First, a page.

I tried to get him to take on a car project with me the summer after I turned 15, but he was too practical. He would always say 'I have enough problems already, I don't need to pay for any more.' ;)

He had tons of tools and was of the generation that kept every screw, nut and bolt in old coffee cans. I was living away from home when when he passed and my mom did a lot of the cleaning out of their house. She kept a fair few of his tools, but I wish I'd have been able to save a lot more.
 
Last edited:
my dad did not influence us into hot rods or other addictions . but it seems we are mechanically inclined as he was . although he didn’t wrench at home he did at work and during his service in ww2 as a airplane mechanical tech . we got into harley’s and i got into mopars from neighbors and friends . one thing i have to say was my dad did influence us to buy american. he would not tolerate foreign cars or bikes . zero tolerance on that .i am very proud of him so i’ll share his pic from the big war again . he was a great man ….p61 “ black widow “

0E5B33D5-9EEA-4408-8687-2F9ADB077F46.jpeg


5B32F58D-5994-4B25-8CD2-F399284707F8.jpeg
 
Dad was a "SHADE TREE"; when they started taxi business in 1969, stepped up his game. 62 Newport, 63 Biscayne then got 67 & 68 Fury as fleet & a Monaco police interceptor added later (sold 62 & Chebby). Sold cab co then rented a Texaco station. Fire in 81 destroyed that. Back to shade tree on his own cars.
 
Possible gearhead definitions:

1: a person who is very interested in cars.

2: a person who is very enthusiastic very about gadgets and equipment.


Yes, on both counts.

We were a one car family for a long time. All automotive maintenance items were done by him (and sons were on hand to help and watch depending on age). I do recall a few less frequent items like replacing a defective 3rd member in the '64 Catalina, rebuilding brake master cylinder and brake wheel cylinders, U-joints, a/c compressor and clutch R&R, and ball joints. Transmission issue with the '64 Catalina was handled by specialists.

Our home state required safety inspections every six months and the inspection stations were perfectly happy to find something. Dad stayed on top of everything so the car passed inspection first time. They might have got him once for a ball joint replacement and a tire.

IMO, another dimension on his fastidious attention to maintenance (& reliability) and safety was his time as a B-17 bombardier/navigator during WWII. No war stories, but he sure did think highly of the Norden bombsight.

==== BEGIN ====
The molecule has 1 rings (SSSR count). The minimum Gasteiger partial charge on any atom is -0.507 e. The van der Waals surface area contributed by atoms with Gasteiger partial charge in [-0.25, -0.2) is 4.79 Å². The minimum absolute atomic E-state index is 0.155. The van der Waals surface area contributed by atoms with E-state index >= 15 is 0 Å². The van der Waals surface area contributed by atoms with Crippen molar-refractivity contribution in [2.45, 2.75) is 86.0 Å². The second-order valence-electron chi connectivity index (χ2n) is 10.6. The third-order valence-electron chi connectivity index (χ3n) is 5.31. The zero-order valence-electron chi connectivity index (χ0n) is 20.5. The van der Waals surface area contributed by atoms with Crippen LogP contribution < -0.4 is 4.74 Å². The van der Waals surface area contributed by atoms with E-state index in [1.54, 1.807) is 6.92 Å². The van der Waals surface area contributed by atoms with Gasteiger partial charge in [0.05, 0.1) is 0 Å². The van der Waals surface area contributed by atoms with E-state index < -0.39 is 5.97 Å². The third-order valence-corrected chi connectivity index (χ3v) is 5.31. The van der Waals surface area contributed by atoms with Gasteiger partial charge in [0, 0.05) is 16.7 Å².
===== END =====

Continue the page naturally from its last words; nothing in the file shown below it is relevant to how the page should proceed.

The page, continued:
My gramps on dad's side built a trucking company after his Navy time in WWII. He started with one truck and himself as the driver/mechanic/salesman/etc and by the later 1970's had grown into the largest 'independent' trucking line in CA.
Long story short, my dad grew up wrenching and working for his family business but in spare time he and his two younger brothers built and raced all manner of hot rods. That all changed when he went to 'Nam though. Did two tours with the 101st and was never the same after that. He got into pavement-scrapers and had a black Continental and later a black Caddy, but did eventually buy a bright yellow '77 Mercedes SL450 that he drove until he passed in '89. He just wasn't into the hotrodd'n after the war.
I think I picked up the bug more from my high school days and mom's old photo albums.
 
Dad was handy. Could fix almost anything. Not a car guy.
 
My Dad never viewed a car as anything other than a tool to get from one place to another. He will be 99 in a few days and he still doesn’t understand my interest in cars.
 
Nope. He would do basic maintenance like cap/rotor/points/plugs, hoses, belts, radiator flushes, and easy brake jobs. He only did it to save money. When he could afford it in his 50's, the gas station got the business. In my entire extended family, I'm the gear head oddball.
 
My dad was a machinist by trade and the neighborhood shade tree mechanic (and bicycle repair guy). Dad loved GM cars basically Pontiac Firebirds and Buick GS 455, but also had a few Studebaker rides here and there. His last ride classic wise was a 1972 Catalina convertible that he kept until 2001.

Dad's car skills were very good, but he limited himself for whatever reason. No carburetor work whatsoever. He did brakes, shocks, tune ups, radiator and water pumps. He didn't know ohms law, but he could trouble shoot many electrical issues.

I learned how to do brake jobs, tune ups, and water pumps working as his shade tree assistant. Never really tackled anything else on a car until I moved out and had a neighbor that was a Chrysler master mechanic.

Dad was very loyal about brands. Only Valvoline oil. Only craftsman tools. And he'd drive 20 miles out of his way to get a AC Delco brand replacement part.

Thanks for the thread I enjoyed bringing back memories.
 
I would say he is mechanically inclined, but not a gear head. He's had some cool cars, 65 Chevelle 283 SS and then a 63 Corvette 327 w/4-speed (which I learned how to drive a manual). He always had company cars and I remember he did have a 73-ish Satellite Sebring. Don't remember him working on any cars, probably because they were company cars, so he'd just take it to the dealer.


1963-corvette-01-M.jpg
 
Auto Transport Service
Back
Top